Thursday, May 30, 2024

Nine in 10 Irish execs expect Gen AI chatbots to have an impact on their organisation’s business processes – techbuzzireland

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Nine in 10 (90%) Irish executives anticipate a medium to high impact to their organisation’s business processes in the next three years as a direct result of generative AI chatbots, with almost two in five (39%) reporting it as transformational change, according to Accenture’s annual Technology Vision Report for 2024.

Accenture’s Technology Vision 2024: “Human by Design: How AI Unleashes the Next Level of Human Potential”, which is run across 20 countries and 21 industries, revealed that 97% of Irish executives agree that the capabilities of AI are expanding, moving from assisting to acting independently. Almost all, 99%, of executives agree that making technology “more human” will massively expand the opportunities of every industry.

The findings reveal that while Ireland is making strides alongside its global counterparts when it comes to technologies such as AI and Gen AI, Irish businesses have been slower to adopt other technologies and trends featured in the report, such as spatial computing and body sensing technologies. While 84% of Irish executives agree that spatial computing will be used to build enriching experiences, providing a realistic alternative or enhancement to in-person experiences, a higher 92% globally believe this to be the case.

Consumers are even further behind in terms of adopting spatial computing, with only 36% saying that they would be interested in it to learn and develop new skills and less than three in 10 (29%) interested in using it to shop, compared to an only slightly higher 33% globally. Spatial computing blends digital content with the physical world in natural way. Virtual reality (VR) is a type of spatial computing.

When it comes to body sensing technologies, while it is clear that the technology has the capability to be transformative, with AI-powered wearables, brain-sensing neurotech and eye and movement tracking, there is some concern around the ethics. 66% of Irish consumers agree that in order to gain trust, organisations will need to develop responsible guidelines on biometric privacy and neurotech ethics and standards.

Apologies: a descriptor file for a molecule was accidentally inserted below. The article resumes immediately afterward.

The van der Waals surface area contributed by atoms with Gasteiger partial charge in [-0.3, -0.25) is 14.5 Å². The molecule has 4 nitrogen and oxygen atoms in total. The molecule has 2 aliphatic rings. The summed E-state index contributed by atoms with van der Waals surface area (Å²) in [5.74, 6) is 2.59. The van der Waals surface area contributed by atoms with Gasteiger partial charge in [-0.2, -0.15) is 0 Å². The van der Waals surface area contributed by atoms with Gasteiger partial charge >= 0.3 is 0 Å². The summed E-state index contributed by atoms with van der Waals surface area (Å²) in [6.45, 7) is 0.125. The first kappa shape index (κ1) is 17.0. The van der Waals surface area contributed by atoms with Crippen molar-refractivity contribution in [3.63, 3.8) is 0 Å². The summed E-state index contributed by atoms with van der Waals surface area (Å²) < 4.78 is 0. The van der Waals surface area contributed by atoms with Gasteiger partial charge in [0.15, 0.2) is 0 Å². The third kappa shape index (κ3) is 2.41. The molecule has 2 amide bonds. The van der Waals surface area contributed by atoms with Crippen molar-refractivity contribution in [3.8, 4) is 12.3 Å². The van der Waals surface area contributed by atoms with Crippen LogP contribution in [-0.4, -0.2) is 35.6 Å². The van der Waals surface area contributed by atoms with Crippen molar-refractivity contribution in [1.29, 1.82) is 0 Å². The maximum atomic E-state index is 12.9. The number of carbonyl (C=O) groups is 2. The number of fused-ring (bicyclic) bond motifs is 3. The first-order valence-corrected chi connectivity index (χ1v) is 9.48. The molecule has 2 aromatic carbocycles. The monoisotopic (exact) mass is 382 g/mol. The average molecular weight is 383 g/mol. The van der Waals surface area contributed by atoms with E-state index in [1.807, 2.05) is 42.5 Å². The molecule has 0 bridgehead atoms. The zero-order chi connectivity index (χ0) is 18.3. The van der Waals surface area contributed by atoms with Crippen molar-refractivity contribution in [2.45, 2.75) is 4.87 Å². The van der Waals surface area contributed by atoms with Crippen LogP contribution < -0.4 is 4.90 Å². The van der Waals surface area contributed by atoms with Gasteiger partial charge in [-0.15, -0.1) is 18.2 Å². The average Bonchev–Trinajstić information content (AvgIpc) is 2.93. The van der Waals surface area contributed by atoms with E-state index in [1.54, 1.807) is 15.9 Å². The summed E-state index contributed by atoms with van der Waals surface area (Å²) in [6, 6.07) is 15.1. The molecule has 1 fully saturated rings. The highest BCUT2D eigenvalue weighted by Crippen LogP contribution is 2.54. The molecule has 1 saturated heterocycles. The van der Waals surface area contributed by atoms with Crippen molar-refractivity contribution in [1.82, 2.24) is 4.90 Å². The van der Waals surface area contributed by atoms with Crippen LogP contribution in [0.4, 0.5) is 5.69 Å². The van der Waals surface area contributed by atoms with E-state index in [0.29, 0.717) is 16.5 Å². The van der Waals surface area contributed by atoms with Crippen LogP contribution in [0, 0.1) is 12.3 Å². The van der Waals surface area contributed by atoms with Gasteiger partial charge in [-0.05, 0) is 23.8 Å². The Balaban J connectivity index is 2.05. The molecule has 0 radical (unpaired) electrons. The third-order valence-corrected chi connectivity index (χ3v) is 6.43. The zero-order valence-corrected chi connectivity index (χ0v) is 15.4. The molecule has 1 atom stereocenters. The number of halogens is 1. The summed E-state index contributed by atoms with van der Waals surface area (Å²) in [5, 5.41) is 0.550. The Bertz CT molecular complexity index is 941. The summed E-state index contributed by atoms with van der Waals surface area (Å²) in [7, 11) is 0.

Austin Boyle, Head of Technology at Accenture in Ireland commented on the findings: “Irish businesses have been leveraging AI at scale for some time now and continue to see its value as it becomes even more “human”. That said, what we are seeing amongst our clients, is that as a country we are still behind when it comes to the adoption of cloud in Ireland, which in turn is inhibiting the integration of other innovative technologies, including Gen AI.

“By fully adopting cloud and Gen AI, we can lay the foundations for the next wave of AI technologies that can be leveraged by Irish businesses, which include spatial computing and body sensing technologies. Globally, spatial computing mediums have already begun to close the physical-digital divide to enable simultaneous activities in multiple spaces and body sensing technologies are raising the bar when it comes to understanding people’s behaviours and intentions, making it particularly useful for customer service of the future.

“In order to gain a competitive advantage, Irish businesses must prioritise integration and adoption early and receive training from the C-suite down, to fully capitalise on the new technologies which have the potential to completely revolutionise Irish business. We are excited to see the opportunities that will present themselves once organsations heed to this.”

Further findings from Accenture’s Technology Vision Report 2024 revealed:

  • 99% of Irish executives agree that generative AI will compel their organisation to modernise its technology architecture.

  • 98% of Irish executives agree that AI agents will begin to collaborate with other agents to accomplish organisational tasks.

  • 99% of Irish executives agree that leveraging AI agent ecosystems will be a significant opportunity for their organisation in the next 3 years.

  • 100% of Irish executives agree that the way we interact with data will change, from searching for information to asking questions and receiving direct advice and answers.

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